Two worlds collide when a reclusive resident of New York’s most fabled apartment building entertains his first visitor in years.
LENGTH: 30 minutes
PRODUCTION AND AWARD HISTORY
Best Short Play Award - Downtown Urban Theater Festival 2005.
Presented at the Downtown Urban Theater Festival 2005 at the Cherry Lane Theatre, New York
Presented at Octoberfest 2005 at the Ensemble Studio Theatre, New York.
The Dakota served as the basis for my full-length play, Scenes from the Dakota.
Two worlds collide when a 71-year-old resident of New York's most fabled apartment building entertains his first visitor in years.
EARL MUMFORD: A 71-year-old retired architect who lives at the Dakota on Central Park West in New York City. Distinguished and charming. Dresses somewhat formally, even in summer.
MARK: An accountant in his forties. Lives in Stamford, CT and works in midtown Manhattan. A bit cocky, a bit devious and mistrustful. Appears in both scenes in a business suit, each time having come from work.
An apartment at The Dakota.
1999—a summer afternoon and an evening a week later.
The Scene: 1999—a summer afternoon. As the scene begins, Earl Mumford is wandering around his living room at the Dakota, nervously awaiting someone’s arrival. A radio is playing in the background. Earl walks over to a framed picture on a table, picks it up and stares at it adoringly for a few moments. He turns off the radio before speaking.
(Addressing the picture.)
I hope you don’t mind what I’ve planned this afternoon.
(Puts the photo back down.)
I can’t remember the last time we had a visitor.
(Checking his watch.)
I hope he didn’t change his mind. He should have been here by now. What do I do with myself?
(Goes to the window—looks straight out at the audience.)
Do you miss the view? Remember how we loved to watch the light roll across Central Park in the morning? And the way the setting sun suddenly plunges the park into night? Especially this time of year, when the long hot days just seem to collapse from exhaustion. How poetic! I’m doing it again—I’m talking to myself.
(The house phone buzzes. He flinches.)
(Answers the house phone.)
Earl Mumford here. Yes, very good. Thank you, Derek.
OK. What to do? What to do?
(Stares back out into the audience.)
Just stare at the view, I guess. I’m still talking to myself, aren’t I? Well that’s why I need company.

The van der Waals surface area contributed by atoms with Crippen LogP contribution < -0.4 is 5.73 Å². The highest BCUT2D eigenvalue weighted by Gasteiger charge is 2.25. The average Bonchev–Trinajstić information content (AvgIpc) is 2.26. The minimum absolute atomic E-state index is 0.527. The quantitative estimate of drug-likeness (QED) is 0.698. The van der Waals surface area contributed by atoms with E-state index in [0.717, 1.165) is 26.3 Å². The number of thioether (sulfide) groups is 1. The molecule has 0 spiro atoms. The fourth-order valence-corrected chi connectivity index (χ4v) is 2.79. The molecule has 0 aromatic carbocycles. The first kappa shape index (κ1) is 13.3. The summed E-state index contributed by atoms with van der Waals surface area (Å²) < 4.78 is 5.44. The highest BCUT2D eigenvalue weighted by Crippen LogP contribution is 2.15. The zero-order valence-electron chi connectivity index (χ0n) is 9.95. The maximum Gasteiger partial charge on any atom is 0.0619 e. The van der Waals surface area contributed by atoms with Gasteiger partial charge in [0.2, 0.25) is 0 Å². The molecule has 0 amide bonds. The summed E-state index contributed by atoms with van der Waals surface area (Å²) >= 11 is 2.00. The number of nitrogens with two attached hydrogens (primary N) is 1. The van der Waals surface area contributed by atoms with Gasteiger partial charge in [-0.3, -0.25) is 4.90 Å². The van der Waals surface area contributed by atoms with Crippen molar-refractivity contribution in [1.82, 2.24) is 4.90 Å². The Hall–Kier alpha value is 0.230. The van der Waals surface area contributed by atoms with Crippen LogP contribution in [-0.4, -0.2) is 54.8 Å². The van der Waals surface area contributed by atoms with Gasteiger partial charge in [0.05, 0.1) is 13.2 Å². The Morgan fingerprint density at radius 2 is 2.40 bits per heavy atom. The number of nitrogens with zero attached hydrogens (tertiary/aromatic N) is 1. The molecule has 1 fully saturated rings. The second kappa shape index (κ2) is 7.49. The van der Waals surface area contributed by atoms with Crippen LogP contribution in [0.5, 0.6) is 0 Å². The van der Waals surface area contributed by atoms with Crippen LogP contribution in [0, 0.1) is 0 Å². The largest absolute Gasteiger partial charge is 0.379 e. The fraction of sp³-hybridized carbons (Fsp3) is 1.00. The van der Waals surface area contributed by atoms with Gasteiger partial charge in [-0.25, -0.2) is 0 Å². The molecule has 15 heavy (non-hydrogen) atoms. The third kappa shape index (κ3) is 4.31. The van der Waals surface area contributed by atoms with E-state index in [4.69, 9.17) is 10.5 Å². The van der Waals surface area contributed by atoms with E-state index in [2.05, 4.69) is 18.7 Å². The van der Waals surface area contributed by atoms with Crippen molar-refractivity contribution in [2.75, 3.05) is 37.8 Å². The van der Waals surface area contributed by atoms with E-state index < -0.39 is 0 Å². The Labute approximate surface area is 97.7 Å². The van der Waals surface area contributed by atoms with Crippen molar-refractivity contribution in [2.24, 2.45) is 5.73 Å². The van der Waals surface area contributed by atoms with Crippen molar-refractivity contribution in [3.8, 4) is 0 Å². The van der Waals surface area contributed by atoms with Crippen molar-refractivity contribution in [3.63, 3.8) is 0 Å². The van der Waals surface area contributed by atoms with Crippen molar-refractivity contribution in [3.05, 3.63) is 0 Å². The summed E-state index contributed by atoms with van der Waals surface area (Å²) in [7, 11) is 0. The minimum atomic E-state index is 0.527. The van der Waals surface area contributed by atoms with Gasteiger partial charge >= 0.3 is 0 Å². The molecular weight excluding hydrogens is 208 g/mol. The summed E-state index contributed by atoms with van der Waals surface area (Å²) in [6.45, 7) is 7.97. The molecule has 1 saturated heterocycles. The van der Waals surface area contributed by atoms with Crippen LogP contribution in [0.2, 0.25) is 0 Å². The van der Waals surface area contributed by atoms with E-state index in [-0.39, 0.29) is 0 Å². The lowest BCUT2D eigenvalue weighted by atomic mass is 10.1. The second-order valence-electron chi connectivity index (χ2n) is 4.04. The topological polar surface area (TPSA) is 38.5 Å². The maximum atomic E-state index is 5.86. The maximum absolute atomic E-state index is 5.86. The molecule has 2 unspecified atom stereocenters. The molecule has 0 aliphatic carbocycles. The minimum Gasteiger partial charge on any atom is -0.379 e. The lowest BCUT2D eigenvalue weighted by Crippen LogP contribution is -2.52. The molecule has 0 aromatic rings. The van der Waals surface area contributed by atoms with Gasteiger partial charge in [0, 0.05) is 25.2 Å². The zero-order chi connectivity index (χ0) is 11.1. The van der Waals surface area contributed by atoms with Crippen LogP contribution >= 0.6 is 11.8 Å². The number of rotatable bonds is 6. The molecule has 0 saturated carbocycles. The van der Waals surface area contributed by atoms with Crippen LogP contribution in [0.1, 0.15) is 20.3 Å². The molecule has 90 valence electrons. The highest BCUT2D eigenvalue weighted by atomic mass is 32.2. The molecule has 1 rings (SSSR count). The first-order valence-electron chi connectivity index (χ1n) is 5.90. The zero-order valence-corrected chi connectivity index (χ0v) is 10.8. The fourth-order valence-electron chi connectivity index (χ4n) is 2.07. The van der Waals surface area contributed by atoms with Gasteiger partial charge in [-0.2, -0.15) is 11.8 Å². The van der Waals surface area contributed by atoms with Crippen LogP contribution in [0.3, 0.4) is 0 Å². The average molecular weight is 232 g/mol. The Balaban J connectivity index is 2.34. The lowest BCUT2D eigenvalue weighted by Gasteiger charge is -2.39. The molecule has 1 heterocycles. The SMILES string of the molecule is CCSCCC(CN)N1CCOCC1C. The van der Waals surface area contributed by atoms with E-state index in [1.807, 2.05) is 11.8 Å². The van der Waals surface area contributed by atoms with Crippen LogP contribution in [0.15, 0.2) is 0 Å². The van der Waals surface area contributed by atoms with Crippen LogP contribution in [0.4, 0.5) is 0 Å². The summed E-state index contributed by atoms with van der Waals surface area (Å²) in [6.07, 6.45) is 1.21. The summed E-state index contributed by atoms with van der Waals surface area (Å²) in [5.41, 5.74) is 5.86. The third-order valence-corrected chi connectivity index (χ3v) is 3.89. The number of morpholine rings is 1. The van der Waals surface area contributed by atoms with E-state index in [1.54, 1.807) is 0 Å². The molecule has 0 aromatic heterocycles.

(The doorbell rings. He flinches again.)
Just a minute!
(Goes to mirror to make sure he’s presentable. Turns away in disgust.)
OK—it’s show time!
(Goes to open the door and reaches out to shake his visitor’s hand.)
You must be Mark. Welcome to my humble abode, young man.
I’m looking for Earl Mumford.
And you’ve found him! Come in, come in!
Are you Earl’s father?
No, I’m Earl Mumford. I don’t have a son.
This is the Dakota, right? Well, of course it is. I mean, are you the Earl Mumford who lives at the Dakota? I’m not sure what I mean.
Oh, I see the problem. You’re “Hot Connecticut Man,” right? I mean that’s your screen name. Well, I’m “Buff Man.”
Yes, but you’re not . . . I mean . . .
OK, my big secret’s out. I’m not buff. But I am a man, aren’t I? One out of two’s not bad.
Is this some kind of joke?
No, no! I genuinely wanted to meet you. I’ve enjoyed our conversations on-line, so naturally I thought it would be nice to meet. I, uh—I tried to warn you. I told you I hadn’t done any bodybuilding in years.
I thought you were just being modest. When you said you were buff, I got a certain image in my head—you know?
But I also told you I was older than I might have led you to believe.
We’re all older than we lead people to believe. I’m in my forties, but I say I’m 29 on-line. That’s expected. So I figured you were older. But I didn’t think you were . . .
I’m seventy . . .
Yes, seventy. One.
All right, I turn seventy-two next week.
So that means you’re really in your eighties!
No, no—just seventy-one.
I told you I’ve lived here over forty years.
I assumed you meant you grew up here.
No, I was fully grown when we came here. I’m sorry—this isn’t what you bargained for, is it? If you’d like to leave, I won’t be offended.
I don’t know. Maybe I should.
(They stare at each other for a moment, almost daring each other. Mark looks around.)
So, this is the Dakota, huh? The world famous Dakota. Boy—a lot of history in these walls. Leonard Bernstein (pronounced “bern-steen.”) lived here, right?
Stein. (Pronounced “stine”.)
Stein? (Pronounced “stine.”) He used to throw big parties with people like Stephen Sondheim, Jerome Robbins, Comden & Green—I’ve read about that. And of course John Lennon was killed downstairs out in front, right? I bet the widow Yoko’s still roaming around one of these apartments. Doesn’t Lauren Bacall still live here, too?
Why yes, dear Betty.
You call her Betty? All right, I’ll come clean with you. I’m a bit of a history buff and a big fan of architecture. I’ve never seen the inside of this place. Never thought I’d get the chance. So when you said you lived here, I figured—what the hell? Even if things didn’t work out, at least I’d get to see the inside of the Dakota.
Ha—so we both fibbed a little! That makes me feel better. Well, feel free to look around! What do you think?
(Looks around a bit. Perhaps walks around and inspects things. Finally speaks, looking bewildered.)
Can I be honest with you?
Mark, after that baptism by fire, I would say that for the rest of our lives, we must always tell each other the truth.
For the rest of our lives? I just stopped by for—you know.
You never know where life will take you.
But . . .
END OF EXCERPT